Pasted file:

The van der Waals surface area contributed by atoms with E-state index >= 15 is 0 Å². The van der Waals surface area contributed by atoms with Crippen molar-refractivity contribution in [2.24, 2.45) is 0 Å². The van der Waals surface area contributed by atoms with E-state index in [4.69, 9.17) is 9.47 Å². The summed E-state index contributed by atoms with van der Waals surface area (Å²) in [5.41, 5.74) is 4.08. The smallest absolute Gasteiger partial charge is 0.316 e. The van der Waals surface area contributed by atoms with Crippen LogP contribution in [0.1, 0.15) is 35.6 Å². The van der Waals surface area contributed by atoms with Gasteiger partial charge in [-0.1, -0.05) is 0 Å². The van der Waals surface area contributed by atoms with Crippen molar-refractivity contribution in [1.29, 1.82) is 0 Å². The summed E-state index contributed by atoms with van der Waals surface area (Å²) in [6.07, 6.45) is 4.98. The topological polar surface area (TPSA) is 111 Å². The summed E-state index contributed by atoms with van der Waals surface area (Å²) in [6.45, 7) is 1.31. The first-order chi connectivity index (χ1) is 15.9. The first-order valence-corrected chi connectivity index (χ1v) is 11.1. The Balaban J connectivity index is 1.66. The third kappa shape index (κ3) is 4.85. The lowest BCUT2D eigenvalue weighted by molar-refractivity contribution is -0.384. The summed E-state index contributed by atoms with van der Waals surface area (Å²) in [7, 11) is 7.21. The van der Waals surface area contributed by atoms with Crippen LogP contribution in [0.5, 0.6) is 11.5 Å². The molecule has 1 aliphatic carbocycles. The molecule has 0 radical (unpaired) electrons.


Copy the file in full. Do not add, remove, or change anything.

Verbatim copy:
The van der Waals surface area contributed by atoms with E-state index >= 15 is 0 Å². The van der Waals surface area contributed by atoms with Crippen molar-refractivity contribution in [2.24, 2.45) is 0 Å². The van der Waals surface area contributed by atoms with E-state index in [4.69, 9.17) is 9.47 Å². The summed E-state index contributed by atoms with van der Waals surface area (Å²) in [5.41, 5.74) is 4.08. The smallest absolute Gasteiger partial charge is 0.316 e. The van der Waals surface area contributed by atoms with Crippen LogP contribution in [0.1, 0.15) is 35.6 Å². The van der Waals surface area contributed by atoms with Gasteiger partial charge in [-0.1, -0.05) is 0 Å². The van der Waals surface area contributed by atoms with Crippen molar-refractivity contribution in [1.29, 1.82) is 0 Å². The summed E-state index contributed by atoms with van der Waals surface area (Å²) in [6.07, 6.45) is 4.98. The topological polar surface area (TPSA) is 111 Å². The summed E-state index contributed by atoms with van der Waals surface area (Å²) in [6.45, 7) is 1.31. The first-order chi connectivity index (χ1) is 15.9. The first-order valence-corrected chi connectivity index (χ1v) is 11.1. The Balaban J connectivity index is 1.66. The third kappa shape index (κ3) is 4.85. The lowest BCUT2D eigenvalue weighted by molar-refractivity contribution is -0.384. The summed E-state index contributed by atoms with van der Waals surface area (Å²) in [7, 11) is 7.21. The van der Waals surface area contributed by atoms with Crippen LogP contribution in [0.5, 0.6) is 11.5 Å². The molecule has 1 aliphatic carbocycles. The molecule has 0 radical (unpaired) electrons.